New research has shown that the rapid decline in insulin production that causes type 1 diabetes continues to fall over seven years and then stabilises.
A team at the University of Exeter Medical School found evidence that the amount of insulin produced declines by almost 50% each year for seven years. At that point, the insulin levels stabilise.
The finding is a major step forward in understanding Type 1 diabetes and contradicts previous beliefs that the insulin produced by people with the condition drops relentlessly with time. It offers the hope that by understanding what changes after seven years, new strategies could be developed to preserve insulin secreting beta-cells in patients.
The study, published in Diabetes Care, measured C-peptide, which is produced at the same time and in the same quantities as the insulin that regulates our blood sugar. By measuring C-peptide levels in blood or in urine, scientists can tell how much insulin a person is producing themselves, even if they are taking insulin injections as treatment. The team studied 1,549 people with Type 1 diabetes from Exeter, England and Tayside, Scotland in the UNITED study.
Dr Beverley Shields, at the University of Exeter Medical School, who led the research, said: "This finding is really exciting. It suggests that a person with Type 1 diabetes will keep any working beta-cells they still have seven years after diagnosis. We are not sure why this is; it may well be that there is a small group of "resilient" beta-cells resistant to immune attack and these are left after all the "susceptible" beta-cells are destroyed. Understanding what is special about these "resilient" beta-cells may open new pathways to treatment for Type 1 diabetes."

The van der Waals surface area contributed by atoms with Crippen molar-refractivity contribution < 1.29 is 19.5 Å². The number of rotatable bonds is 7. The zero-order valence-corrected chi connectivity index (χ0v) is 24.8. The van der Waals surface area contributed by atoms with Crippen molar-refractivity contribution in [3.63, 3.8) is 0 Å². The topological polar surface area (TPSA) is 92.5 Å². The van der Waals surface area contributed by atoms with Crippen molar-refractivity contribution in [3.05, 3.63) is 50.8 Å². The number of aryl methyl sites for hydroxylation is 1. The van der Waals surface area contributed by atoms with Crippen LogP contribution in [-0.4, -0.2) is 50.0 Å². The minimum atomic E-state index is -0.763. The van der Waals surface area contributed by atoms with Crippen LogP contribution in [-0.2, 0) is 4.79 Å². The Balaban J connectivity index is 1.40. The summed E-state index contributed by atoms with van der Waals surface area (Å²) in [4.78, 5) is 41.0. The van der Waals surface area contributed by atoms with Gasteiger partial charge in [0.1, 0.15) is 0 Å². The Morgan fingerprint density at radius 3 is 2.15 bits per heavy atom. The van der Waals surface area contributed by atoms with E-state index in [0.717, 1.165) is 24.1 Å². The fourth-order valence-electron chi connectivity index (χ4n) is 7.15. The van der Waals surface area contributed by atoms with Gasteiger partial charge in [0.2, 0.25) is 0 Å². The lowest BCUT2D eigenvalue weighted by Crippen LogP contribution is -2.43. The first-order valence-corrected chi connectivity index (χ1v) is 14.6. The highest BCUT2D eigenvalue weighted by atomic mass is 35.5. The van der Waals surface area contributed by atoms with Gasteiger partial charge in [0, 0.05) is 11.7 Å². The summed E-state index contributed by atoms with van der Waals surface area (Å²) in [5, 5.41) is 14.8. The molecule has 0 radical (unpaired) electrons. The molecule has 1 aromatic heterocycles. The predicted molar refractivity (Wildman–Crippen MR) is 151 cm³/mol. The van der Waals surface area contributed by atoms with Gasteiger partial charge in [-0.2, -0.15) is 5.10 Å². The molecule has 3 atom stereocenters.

Type 1 diabetes affects around 400,000 people in the UK. The disease commonly starts in childhood but can develop at any age, and causes the body's own immune system to attack and destroy the insulin-producing cells in the pancreas, leaving the patient dependent on life-long insulin injections.
Professor Andrew Hattersley, a Consultant in Diabetes at the Royal Devon and Exeter Hospital and Research Professor at the University of Exeter Medical School, looked forward. "Now we know there is a "seven year switch", the next question is why? Has the immune attack stopped or are we left with "super beta-cells" that can resist the immune onslaught. Any insights into halting the relentless destruction of the precious insulin-producing cells are valuable. We could not have made this progress without the help of over 1,500 patients. We owe it to them to try to find answers that might help patient care quickly."
Karen Addington, UK Chief Executive of the type 1 diabetes charity JDRF, said: "These results provide further evidence that the immune system's assault on insulin-producing beta cells is not as complete as we once believed - and may change over time. This further opens the door to identifying ways to preserve insulin production in people diagnosed with or living with type 1 diabetes."
The study was supported by the JDRF, the Department of Health and Social Care and Wellcome Trust through the Health Innovation Challenge Fund and the NIHR.
The full paper, 'C-peptide decline in type 1 diabetes has two phases: an initial exponential fall and a subsequent stable phase', is published in Diabetes Care. Authors are Beverley M Shields, Timothy J McDonald, Richard Oram, Anita Hill, Michelle Hudson, Pia Leete, Ewan R Pearson, Sarah J Richardson, Noel G Morgan, Andrew T Hattersley on behalf of the TIGI I would not expand it does not help understanding (Type 1 diabetes Immunology and Genetic predictors of endogenous Insulin secretion) consortium.
To find out more about diabetes research at Exeter, visit http://www.